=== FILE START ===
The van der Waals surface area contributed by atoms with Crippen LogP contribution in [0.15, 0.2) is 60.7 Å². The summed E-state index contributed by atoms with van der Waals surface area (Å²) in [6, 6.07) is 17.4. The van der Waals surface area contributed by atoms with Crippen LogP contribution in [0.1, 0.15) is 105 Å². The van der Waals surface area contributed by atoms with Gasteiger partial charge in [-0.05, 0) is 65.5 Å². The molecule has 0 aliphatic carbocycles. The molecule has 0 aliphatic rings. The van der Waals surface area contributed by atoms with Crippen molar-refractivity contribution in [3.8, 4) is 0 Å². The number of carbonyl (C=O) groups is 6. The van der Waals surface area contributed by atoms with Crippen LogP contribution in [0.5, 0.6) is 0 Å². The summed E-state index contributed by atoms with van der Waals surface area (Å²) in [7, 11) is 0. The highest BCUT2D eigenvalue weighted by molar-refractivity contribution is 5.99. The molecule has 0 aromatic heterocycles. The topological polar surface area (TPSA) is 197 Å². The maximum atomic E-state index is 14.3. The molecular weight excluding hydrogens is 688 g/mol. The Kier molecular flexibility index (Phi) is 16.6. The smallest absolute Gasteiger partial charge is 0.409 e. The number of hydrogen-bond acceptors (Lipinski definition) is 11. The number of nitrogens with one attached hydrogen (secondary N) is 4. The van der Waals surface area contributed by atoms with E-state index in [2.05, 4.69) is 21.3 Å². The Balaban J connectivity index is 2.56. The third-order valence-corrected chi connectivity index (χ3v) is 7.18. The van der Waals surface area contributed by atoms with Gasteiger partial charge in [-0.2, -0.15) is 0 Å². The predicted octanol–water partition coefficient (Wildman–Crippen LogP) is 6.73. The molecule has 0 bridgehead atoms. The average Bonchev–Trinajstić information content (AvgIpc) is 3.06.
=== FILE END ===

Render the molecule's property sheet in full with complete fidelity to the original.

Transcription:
The van der Waals surface area contributed by atoms with Crippen LogP contribution in [0.15, 0.2) is 60.7 Å². The summed E-state index contributed by atoms with van der Waals surface area (Å²) in [6, 6.07) is 17.4. The van der Waals surface area contributed by atoms with Crippen LogP contribution in [0.1, 0.15) is 105 Å². The van der Waals surface area contributed by atoms with Gasteiger partial charge in [-0.05, 0) is 65.5 Å². The molecule has 0 aliphatic carbocycles. The molecule has 0 aliphatic rings. The van der Waals surface area contributed by atoms with Crippen molar-refractivity contribution in [3.8, 4) is 0 Å². The number of carbonyl (C=O) groups is 6. The van der Waals surface area contributed by atoms with Crippen LogP contribution in [0.5, 0.6) is 0 Å². The summed E-state index contributed by atoms with van der Waals surface area (Å²) in [7, 11) is 0. The highest BCUT2D eigenvalue weighted by molar-refractivity contribution is 5.99. The molecule has 0 aromatic heterocycles. The topological polar surface area (TPSA) is 197 Å². The maximum atomic E-state index is 14.3. The molecular weight excluding hydrogens is 688 g/mol. The Kier molecular flexibility index (Phi) is 16.6. The smallest absolute Gasteiger partial charge is 0.409 e. The number of hydrogen-bond acceptors (Lipinski definition) is 11. The number of nitrogens with one attached hydrogen (secondary N) is 4. The van der Waals surface area contributed by atoms with E-state index in [2.05, 4.69) is 21.3 Å². The Balaban J connectivity index is 2.56. The third-order valence-corrected chi connectivity index (χ3v) is 7.18. The van der Waals surface area contributed by atoms with Gasteiger partial charge in [-0.2, -0.15) is 0 Å². The predicted octanol–water partition coefficient (Wildman–Crippen LogP) is 6.73. The molecule has 0 bridgehead atoms. The average Bonchev–Trinajstić information content (AvgIpc) is 3.06.